P0171 Code: Symptoms, Causes, and How to Fix

Published: March 30, 2022

Fuel and air must be mixed correctly for your engine to run efficiently. You won't be able to get your combustion engine to work efficiently or effectively if there is too much or too little fuel.

Your vehicle will store a P0171 code if it detects excessive air entering the chambers. This increase in oxygen can be caused by several factors, including a faulty sensor or a malfunctioning fuel pump.

Your car needs to be diagnosed as quickly as possible if you want to prevent severe damage. Learn more about diagnosing the cause of code P0171, what it means for your vehicle, and how to fix it by reading on.

What Does Code P0171 Mean?

Your engine block is not receiving a good air-fuel ratio when you get a P0171 code. The main cause of this code is usually one of two things. Either too much air is present in the lines, or there is not enough fuel.

There are often vacuum leaks that allow an excess of oxygen into the line when there is too much air in the line. A lack of fuel may also prevent an adequate air supply from reaching the engine.

It is possible that a faulty fuel injector or fuel pump could be to blame for the second scenario. Regardless of the root cause, a lean engine has a high air to gasoline ratio. When the engine runs rich, it has too much fuel.

Symptoms of Code P0171

Occasionally, you won't notice any difference in how your vehicle operates when your check engine light comes on if the light is associated with a P0171 code (after troubleshooting).

You cannot run your engine properly if there is too much air inside. You might hear a rough idle or a coughing sound from your engine when it's running, but you aren't driving.

When you accelerate or drive uphill, your car may feel like it lacks power. It might even misfire when you accelerate.

Having a code P0171 does not necessarily mean that your car is driving differently. It could be a faulty sensor. These parts do fail over time.

However, you still need to make sure the parts around the sensor are working, even if there aren't any other symptoms. There's no point in replacing expensive parts without any reason.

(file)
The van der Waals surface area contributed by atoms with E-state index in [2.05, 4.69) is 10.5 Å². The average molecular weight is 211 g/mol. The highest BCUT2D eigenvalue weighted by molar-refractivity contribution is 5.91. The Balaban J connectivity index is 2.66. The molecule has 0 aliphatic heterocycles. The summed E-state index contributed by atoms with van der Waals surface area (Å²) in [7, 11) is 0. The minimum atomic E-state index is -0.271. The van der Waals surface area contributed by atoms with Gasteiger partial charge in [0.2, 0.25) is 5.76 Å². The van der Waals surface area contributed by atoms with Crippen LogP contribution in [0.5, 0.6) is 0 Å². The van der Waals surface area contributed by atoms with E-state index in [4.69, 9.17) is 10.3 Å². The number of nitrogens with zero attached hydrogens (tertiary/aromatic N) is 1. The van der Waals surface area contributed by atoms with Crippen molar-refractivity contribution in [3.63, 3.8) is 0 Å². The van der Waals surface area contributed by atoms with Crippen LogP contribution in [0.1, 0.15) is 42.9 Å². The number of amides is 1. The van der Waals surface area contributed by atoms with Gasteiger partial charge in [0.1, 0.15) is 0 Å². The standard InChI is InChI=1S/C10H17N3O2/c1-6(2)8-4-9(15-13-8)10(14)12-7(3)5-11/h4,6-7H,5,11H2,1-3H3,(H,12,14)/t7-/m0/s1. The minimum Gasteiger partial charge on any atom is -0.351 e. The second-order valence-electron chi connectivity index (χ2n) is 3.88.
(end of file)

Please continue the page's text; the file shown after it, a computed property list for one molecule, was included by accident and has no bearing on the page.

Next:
Causes of Code P0171

When you see the code P0171 in your vehicle, the first thing to check is the vacuum system. Extra air may enter the vacuum system when the vacuum line is torn or cracked. The PCV hose, vacuum, or intake manifold gasket can leak, causing diagnostic trouble code P0171.

If all the vacuum lines are solid, the source is likely inside the fuel system. In the case of a failing or weak fuel pump, the engine won't receive enough gasoline. Similarly, dirty fuel filters or clogged fuel injectors can cause a backup.

It remains possible to find the cause of your check engine light. Even if your vacuum system is leak-free, there is plenty of gas entering the engine, and the code P0171 is still shown.

You might have a dirty oxygen sensor, a damaged mass air flow sensor, or a faulty air-fuel ratio sensor. There is also the possibility of an exhaust leak influencing the readings.

Is Code P0171 Serious?

It is important to take the reading from the check engine light seriously whenever it is on. There is no exception to this rule when it comes to P0171. When this code is stored in the engine, your vehicle should not be driven far, if at all.

A lean engine cannot run efficiently because there is not enough gasoline. This can lead to the vehicle not being able to accelerate fast enough to meet traffic speeds or to climb steep hills. In addition, the car may become overheated and irreparable.

P0171 codes are more likely to appear in turbocharged vehicles whose boost has been increased. If you add more air, you will produce more power, but you will need more fuel to maintain that ratio.

The most likely cause of code P0171 is that your vehicle is not using its fuel efficiently. Every time you drive, you'll waste money and gas.

How to Fix

A P0171 code can be cleared by following straightforward diagnostic and repair steps. You're sure to find the problem if you follow the steps correctly. You must first clear all other codes before proceeding. Now you can resolve the problem.

Make sure the vacuum system is leak-free first. Use a vacuum pressure gauge if you hear any strange hissing sounds around the engine.

Make sure that enough gasoline gets into the engine using a fuel pressure gauge. During this step, you should look at the fuel filter and injectors.

To determine your oxygen sensors' health and functionality, you should run diagnostic tests if there are no other problems.

Are you interested in learning more about cars and their maintenance? Head over to the KeepDriving website and check out our blog post on what causes black smoke from the car’s exhaust.

Founder, Editor-in-Chief Carmelo Pickel is the Founder and Editor-in-Chief of Keep Driving, with almost 20 years of experience working in the industry. Before founding Keep Driving, Carmelo held leadership roles for over a decade on top automotive dealership corporations across North America, handling various leadership roles in Sales, Marketing, and Incentives.
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